Radioactive, Internal Colonialism: The Uranium Industry’s Historic and Current Impact on the Navajo Nation
Open Access Senior Thesis
Bachelor of Arts
© 2023 Sophie Arens
The United States withheld information pertaining to the health problems associated with nuclear power, allowing uranium to be extracted, processed, and stored in the Southwest of the United States and more specifically the Navajo Nation. With this, many Diné people who had previously worked in the mines or lived within close vicinity to facilities developed various types of illnesses. This thesis argues that the development of nuclear energy in the United States is a form of radioactive, internal colonialism and that the current waste facility located in Carlsbad, New Mexico is furthering this history into the present day. This thesis examines the stages of uranium mining production, the United States' incentives for uranium extraction, the associated health risks, and significant nuclear spill events in order to present a holistic history of nuclear energy. The research includes a historical overview of how the United States government neglected to provide the proper information about the harms associated with nuclear power as a tool to perpetuate environmental racism as well as radioactive, internal colonialism. With this, the paper analyzes the role Indigenous-founded activist groups played in combating these injustices. The investigation of the Waste Isolation Pilot Plant, which is the only official national geologic respiratory waste facility in the United States, inspects the current prevailing dangers of nuclear energy. With this, the thesis concludes that nuclear energy as an alternative energy source to shift away from oil and gas will continue to commit acts of violence against Indigenous populations.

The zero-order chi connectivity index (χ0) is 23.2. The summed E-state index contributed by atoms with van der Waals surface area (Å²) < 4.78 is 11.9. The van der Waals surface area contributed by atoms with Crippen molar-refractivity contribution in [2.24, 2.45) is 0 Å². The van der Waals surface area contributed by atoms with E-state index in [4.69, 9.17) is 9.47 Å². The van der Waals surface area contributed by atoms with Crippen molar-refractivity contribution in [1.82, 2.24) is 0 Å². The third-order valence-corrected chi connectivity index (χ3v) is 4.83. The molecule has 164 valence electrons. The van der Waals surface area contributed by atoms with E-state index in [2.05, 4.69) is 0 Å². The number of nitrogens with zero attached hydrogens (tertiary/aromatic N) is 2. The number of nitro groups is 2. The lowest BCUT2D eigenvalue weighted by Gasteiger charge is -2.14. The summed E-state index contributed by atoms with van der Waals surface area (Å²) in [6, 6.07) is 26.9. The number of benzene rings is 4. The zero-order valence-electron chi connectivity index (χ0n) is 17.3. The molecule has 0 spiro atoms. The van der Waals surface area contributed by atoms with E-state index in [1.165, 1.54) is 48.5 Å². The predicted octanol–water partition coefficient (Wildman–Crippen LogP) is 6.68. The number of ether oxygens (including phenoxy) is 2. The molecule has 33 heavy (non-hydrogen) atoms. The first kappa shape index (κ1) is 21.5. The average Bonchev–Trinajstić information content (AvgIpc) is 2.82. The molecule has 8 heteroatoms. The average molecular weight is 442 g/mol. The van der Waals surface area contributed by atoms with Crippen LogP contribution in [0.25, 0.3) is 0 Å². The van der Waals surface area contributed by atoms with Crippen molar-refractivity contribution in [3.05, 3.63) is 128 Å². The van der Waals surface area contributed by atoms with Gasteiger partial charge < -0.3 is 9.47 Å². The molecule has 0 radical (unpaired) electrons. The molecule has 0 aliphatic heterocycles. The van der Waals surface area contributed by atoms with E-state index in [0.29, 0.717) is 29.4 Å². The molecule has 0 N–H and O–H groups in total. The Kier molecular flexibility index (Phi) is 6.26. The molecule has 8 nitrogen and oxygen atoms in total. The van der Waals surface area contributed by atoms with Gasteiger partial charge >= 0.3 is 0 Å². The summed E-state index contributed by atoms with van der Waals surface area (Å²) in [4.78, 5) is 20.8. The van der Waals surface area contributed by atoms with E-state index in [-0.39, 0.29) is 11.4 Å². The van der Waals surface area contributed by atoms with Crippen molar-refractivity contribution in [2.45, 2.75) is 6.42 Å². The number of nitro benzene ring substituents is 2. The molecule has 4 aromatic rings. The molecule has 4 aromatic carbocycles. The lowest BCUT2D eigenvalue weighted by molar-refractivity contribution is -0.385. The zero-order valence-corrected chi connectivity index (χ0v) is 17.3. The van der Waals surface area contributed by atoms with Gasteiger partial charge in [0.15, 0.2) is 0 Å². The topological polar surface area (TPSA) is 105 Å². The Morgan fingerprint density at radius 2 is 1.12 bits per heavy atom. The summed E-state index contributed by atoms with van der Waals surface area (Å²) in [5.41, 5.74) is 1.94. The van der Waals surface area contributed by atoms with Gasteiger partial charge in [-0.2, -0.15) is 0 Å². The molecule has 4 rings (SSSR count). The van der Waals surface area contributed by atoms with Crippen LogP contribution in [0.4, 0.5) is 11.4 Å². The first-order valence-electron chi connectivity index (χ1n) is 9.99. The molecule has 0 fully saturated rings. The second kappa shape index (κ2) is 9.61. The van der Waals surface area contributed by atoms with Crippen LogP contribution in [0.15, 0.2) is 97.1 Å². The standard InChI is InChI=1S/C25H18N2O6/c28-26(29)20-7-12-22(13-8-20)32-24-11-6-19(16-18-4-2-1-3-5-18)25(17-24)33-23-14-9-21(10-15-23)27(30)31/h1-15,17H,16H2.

Arens, Sophie, "Radioactive, Internal Colonialism: The Uranium Industry’s Historic and Current Impact on the Navajo Nation" (2023). Pitzer Senior Theses. 148.